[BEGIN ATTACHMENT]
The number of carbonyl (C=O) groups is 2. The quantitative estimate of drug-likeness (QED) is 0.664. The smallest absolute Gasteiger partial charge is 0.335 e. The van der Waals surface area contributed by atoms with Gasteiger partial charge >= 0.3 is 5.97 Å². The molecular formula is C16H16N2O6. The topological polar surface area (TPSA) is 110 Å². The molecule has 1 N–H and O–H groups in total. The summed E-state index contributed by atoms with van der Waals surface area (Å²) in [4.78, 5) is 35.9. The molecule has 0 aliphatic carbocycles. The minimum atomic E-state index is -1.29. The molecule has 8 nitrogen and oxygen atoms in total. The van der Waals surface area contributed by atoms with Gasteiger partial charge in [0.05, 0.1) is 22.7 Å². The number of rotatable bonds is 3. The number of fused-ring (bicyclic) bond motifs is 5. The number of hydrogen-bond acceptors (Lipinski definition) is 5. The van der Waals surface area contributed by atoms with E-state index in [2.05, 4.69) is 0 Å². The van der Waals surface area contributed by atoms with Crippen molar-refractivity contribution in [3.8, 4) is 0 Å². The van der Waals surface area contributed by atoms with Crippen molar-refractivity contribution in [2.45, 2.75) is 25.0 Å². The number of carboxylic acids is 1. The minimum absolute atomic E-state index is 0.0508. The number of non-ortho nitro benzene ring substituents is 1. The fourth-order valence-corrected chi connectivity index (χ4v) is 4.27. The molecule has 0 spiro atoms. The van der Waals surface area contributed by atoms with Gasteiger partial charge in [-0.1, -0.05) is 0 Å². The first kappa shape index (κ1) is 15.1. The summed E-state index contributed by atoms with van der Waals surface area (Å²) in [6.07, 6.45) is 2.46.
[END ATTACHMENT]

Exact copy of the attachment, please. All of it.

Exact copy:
The number of carbonyl (C=O) groups is 2. The quantitative estimate of drug-likeness (QED) is 0.664. The smallest absolute Gasteiger partial charge is 0.335 e. The van der Waals surface area contributed by atoms with Gasteiger partial charge >= 0.3 is 5.97 Å². The molecular formula is C16H16N2O6. The topological polar surface area (TPSA) is 110 Å². The molecule has 1 N–H and O–H groups in total. The summed E-state index contributed by atoms with van der Waals surface area (Å²) in [4.78, 5) is 35.9. The molecule has 0 aliphatic carbocycles. The minimum atomic E-state index is -1.29. The molecule has 8 nitrogen and oxygen atoms in total. The van der Waals surface area contributed by atoms with Gasteiger partial charge in [0.05, 0.1) is 22.7 Å². The number of rotatable bonds is 3. The number of fused-ring (bicyclic) bond motifs is 5. The number of hydrogen-bond acceptors (Lipinski definition) is 5. The van der Waals surface area contributed by atoms with E-state index in [2.05, 4.69) is 0 Å². The van der Waals surface area contributed by atoms with Crippen molar-refractivity contribution in [3.8, 4) is 0 Å². The van der Waals surface area contributed by atoms with Crippen molar-refractivity contribution in [2.45, 2.75) is 25.0 Å². The number of carboxylic acids is 1. The minimum absolute atomic E-state index is 0.0508. The number of non-ortho nitro benzene ring substituents is 1. The fourth-order valence-corrected chi connectivity index (χ4v) is 4.27. The molecule has 0 spiro atoms. The van der Waals surface area contributed by atoms with Gasteiger partial charge in [-0.1, -0.05) is 0 Å². The first kappa shape index (κ1) is 15.1. The summed E-state index contributed by atoms with van der Waals surface area (Å²) in [6.07, 6.45) is 2.46.